“We get your question almost every time we speak at a conference or event. And granted, we are not a beacon of equal employment here at MK12; we’ve only ever employed two women as animators (for perspective, though, we are a studio of six; biggest we’ve ever been is eleven). It has nothing to do with our culture though, and everything to do with a lack of candidates. It’s not so much that there isn’t an abundance of women in the field (though it is weighted more towards men), it’s that they are mostly behind the scenes: producing, editing, color correcting etc. But it’s not as often that they are in ‘alpha’ roles like creative and art directing, or design lead. Perhaps this has to do with the overall culture of the industry, which these days is probably one of the most gender-agnostic career choices available, but is still very much rooted in old-school male-dominated advertising and film conventions. It will take a while for that hangover to burn off, but it slowly has been. My long-shot/overly-stereotypical theory is that boys are mostly raised to be tinkerers and girls to be organizers. Consider the kinds of toys that kids get; overwhelmingly, boys get things that they can take apart and figure out (science/chemistry kits, cars). Girls get things they can organize and improve on (houses, dolls). I won’t make so grandiose a blanket statement as to say that men and women stay locked into those roles, but it would certainly help explain why so many women are in industry roles that require more gestalt and top-level management. It would also help explain why so many women gravitate towards print over motion design, because animation is more about getting under the hood, whereas print is more about solving a singular problem.” –Ben Radatz, MK12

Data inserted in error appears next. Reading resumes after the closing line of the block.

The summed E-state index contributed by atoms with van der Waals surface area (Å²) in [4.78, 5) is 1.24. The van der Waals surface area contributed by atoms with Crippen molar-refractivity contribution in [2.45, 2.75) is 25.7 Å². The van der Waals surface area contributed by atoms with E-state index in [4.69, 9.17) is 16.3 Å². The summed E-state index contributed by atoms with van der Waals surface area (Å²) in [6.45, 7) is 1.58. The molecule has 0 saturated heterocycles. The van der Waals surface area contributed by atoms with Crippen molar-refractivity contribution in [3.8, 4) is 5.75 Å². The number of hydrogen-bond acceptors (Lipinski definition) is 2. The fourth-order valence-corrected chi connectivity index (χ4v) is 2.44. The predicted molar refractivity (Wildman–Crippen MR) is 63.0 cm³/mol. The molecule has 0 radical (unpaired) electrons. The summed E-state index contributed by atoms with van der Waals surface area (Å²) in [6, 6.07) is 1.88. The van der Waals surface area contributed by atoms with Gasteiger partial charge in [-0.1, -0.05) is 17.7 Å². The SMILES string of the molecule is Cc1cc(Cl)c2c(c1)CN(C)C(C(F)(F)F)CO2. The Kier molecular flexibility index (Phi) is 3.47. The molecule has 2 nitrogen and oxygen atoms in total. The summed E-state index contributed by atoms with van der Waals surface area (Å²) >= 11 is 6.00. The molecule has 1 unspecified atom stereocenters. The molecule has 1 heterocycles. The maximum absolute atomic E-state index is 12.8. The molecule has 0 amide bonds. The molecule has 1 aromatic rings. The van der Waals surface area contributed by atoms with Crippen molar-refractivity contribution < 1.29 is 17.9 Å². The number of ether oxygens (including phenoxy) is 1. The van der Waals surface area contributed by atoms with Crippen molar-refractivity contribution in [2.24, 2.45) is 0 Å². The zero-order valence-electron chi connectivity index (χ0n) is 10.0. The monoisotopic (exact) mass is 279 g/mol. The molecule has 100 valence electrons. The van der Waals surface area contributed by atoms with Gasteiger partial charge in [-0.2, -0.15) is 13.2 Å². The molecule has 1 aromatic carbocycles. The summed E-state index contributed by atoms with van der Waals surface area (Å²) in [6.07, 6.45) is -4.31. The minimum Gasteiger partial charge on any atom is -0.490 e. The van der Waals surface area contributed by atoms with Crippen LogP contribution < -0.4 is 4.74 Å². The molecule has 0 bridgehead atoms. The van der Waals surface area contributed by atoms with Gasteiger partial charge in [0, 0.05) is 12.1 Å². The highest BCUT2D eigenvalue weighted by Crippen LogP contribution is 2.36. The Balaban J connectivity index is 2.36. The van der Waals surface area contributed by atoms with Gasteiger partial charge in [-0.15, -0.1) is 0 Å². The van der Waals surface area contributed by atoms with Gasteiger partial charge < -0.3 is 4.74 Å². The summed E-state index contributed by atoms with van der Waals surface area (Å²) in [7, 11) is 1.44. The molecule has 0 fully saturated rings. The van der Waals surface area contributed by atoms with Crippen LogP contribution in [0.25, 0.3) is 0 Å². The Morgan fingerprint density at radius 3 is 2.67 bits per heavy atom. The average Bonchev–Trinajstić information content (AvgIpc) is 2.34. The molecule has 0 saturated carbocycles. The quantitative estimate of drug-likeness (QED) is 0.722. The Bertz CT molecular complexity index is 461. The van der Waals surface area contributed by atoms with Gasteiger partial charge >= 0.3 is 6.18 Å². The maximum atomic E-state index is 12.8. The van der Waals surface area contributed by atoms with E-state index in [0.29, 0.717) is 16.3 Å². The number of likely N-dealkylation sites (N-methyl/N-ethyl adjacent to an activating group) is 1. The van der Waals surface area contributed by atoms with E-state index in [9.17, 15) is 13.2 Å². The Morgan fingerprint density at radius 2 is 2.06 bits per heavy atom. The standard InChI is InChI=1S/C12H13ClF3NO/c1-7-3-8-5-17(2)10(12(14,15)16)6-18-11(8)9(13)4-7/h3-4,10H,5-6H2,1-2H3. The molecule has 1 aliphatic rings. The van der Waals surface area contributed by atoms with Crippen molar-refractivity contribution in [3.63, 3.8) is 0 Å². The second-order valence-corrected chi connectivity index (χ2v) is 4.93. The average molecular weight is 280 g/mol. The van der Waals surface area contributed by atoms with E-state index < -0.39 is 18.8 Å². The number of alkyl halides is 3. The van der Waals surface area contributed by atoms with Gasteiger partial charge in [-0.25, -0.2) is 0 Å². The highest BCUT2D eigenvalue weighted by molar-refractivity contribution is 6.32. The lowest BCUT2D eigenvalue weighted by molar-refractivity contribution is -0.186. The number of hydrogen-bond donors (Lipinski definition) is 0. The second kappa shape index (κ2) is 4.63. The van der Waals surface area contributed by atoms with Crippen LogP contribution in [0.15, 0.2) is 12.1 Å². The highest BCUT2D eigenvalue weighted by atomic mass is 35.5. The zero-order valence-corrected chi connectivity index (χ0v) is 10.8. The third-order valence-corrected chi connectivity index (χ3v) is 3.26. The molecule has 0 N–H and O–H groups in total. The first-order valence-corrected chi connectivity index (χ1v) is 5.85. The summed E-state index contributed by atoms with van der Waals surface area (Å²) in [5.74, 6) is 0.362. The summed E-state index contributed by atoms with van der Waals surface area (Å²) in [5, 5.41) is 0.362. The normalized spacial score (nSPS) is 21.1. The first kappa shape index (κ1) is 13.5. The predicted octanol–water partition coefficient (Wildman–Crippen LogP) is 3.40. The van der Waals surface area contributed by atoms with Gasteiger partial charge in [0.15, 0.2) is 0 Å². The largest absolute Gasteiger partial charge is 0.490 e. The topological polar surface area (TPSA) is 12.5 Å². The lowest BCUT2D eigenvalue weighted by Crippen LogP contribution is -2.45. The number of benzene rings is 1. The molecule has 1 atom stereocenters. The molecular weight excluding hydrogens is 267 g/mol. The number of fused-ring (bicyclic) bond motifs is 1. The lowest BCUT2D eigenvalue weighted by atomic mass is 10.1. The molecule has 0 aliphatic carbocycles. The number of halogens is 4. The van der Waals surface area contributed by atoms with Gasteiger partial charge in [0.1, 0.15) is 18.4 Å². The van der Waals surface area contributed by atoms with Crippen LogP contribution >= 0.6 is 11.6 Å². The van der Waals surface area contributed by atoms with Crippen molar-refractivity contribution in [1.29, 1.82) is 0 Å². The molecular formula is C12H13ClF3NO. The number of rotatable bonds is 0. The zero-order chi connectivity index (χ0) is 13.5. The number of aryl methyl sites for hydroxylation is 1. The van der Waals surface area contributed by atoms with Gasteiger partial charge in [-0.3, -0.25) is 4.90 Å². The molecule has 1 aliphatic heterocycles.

I think Erica & Ben make really good points.Education and upbringing are crucial to changing the way things work. Gender bias is definitely a problem larger than this industry.
However, I do think that change can start in our own environment: If you are an educator, encourage women to participate and keep learning about motion graphics. If you are a studio owner, bring more female interns to your studio, offering mentorship opportunities, if possible. Reach out and recommend women to colleagues and other studios.
Jay Gradin from Giant Ant also chimed in with regards to the gender distribution in studios:
“This is a really good question. As a studio owner, I’m often asked why we don’t have more female team members (11 male, 3 female). In my experience, the number of female applicants has been a very, very small percentage. However(!), as we move more into classical animation workflows, the female freelance talent we have begun to draw on — and specific recruitment efforts — has dramatically increased.”–Jay Gradin, Giant Ant